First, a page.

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Castlevania (NES)

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Title Screen


Also known as: Akumajou Dracula (JP)
Developer: Konami
Publisher: Konami
Platforms: NES, Famicom Disk System
Released in JP: September 26, 1986 (FDS), February 5, 1993 (Famicom)
Released in US: May 1987
Released in EU: December 19, 1988

GraphicsIcon.png This game has unused graphics.
ItemsIcon.png This game has unused items.
MusicIcon.png This game has unused music.
RegionIcon.png This game has regional differences.
Carts.png This game has revisional differences.

BugsIcon.png This game has a bugs page

Castlevania is a whip-crackin' good NES game by Konami. Kill Dracula before he terrifies the world with his atrocious fashion sense!


Read about notable bugs and errors in this game.

Unused Graphics

Cross and Bible

I would claim censorship if these weren't unused in the FDS version, too.

Though unused in the NES version, these sprites appeared in the MSX2 version as usable items. There are three crosses and two Bibles: Blue crosses work as a long-range boomerang, gold ones clear all enemies on the screen like the rosary item in the FDS/NES version, and silver ones stop enemies from spawning in from the sides of the screen for a short time. White Bibles decrease the number of hearts merchants charge for items, while black ones increase the number.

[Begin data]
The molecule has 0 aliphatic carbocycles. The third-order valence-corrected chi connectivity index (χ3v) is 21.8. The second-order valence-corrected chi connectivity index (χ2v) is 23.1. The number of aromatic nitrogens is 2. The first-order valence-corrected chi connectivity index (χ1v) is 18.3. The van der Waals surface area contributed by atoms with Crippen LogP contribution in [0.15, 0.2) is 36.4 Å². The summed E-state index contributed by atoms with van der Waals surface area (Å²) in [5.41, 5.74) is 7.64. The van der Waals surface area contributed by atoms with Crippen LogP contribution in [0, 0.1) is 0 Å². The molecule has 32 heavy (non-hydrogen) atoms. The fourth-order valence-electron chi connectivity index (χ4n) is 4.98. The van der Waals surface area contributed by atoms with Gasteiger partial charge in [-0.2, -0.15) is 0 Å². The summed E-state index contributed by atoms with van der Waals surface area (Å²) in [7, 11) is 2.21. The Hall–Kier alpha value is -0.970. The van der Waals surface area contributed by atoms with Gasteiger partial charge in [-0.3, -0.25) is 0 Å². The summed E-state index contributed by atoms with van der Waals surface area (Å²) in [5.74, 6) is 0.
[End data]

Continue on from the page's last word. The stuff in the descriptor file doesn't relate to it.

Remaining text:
Bonus Items

I walked to get some coffee, but was stopped by two puppies holding a love letter...

Along with the standard crown, chest, and Konami™ brand moai head, some rather unusual bonus item graphics can be found in level 2's sprites. Is that a basket of...puppies?

Unused File Select Music

A short tune that plays on the file select screen in the Japanese Famicom Disk System version of the game (documented below). As this feature was removed from the cartridge versions, the track goes unused. The OST titled it Underground, and it was reused for similar purposes in Castlevania: Harmony of Dissonance and Akumajou Dracula THE ARCADE. It also appeared in the Amiga port.

Revisional Differences

To do:
There's more. Investigate!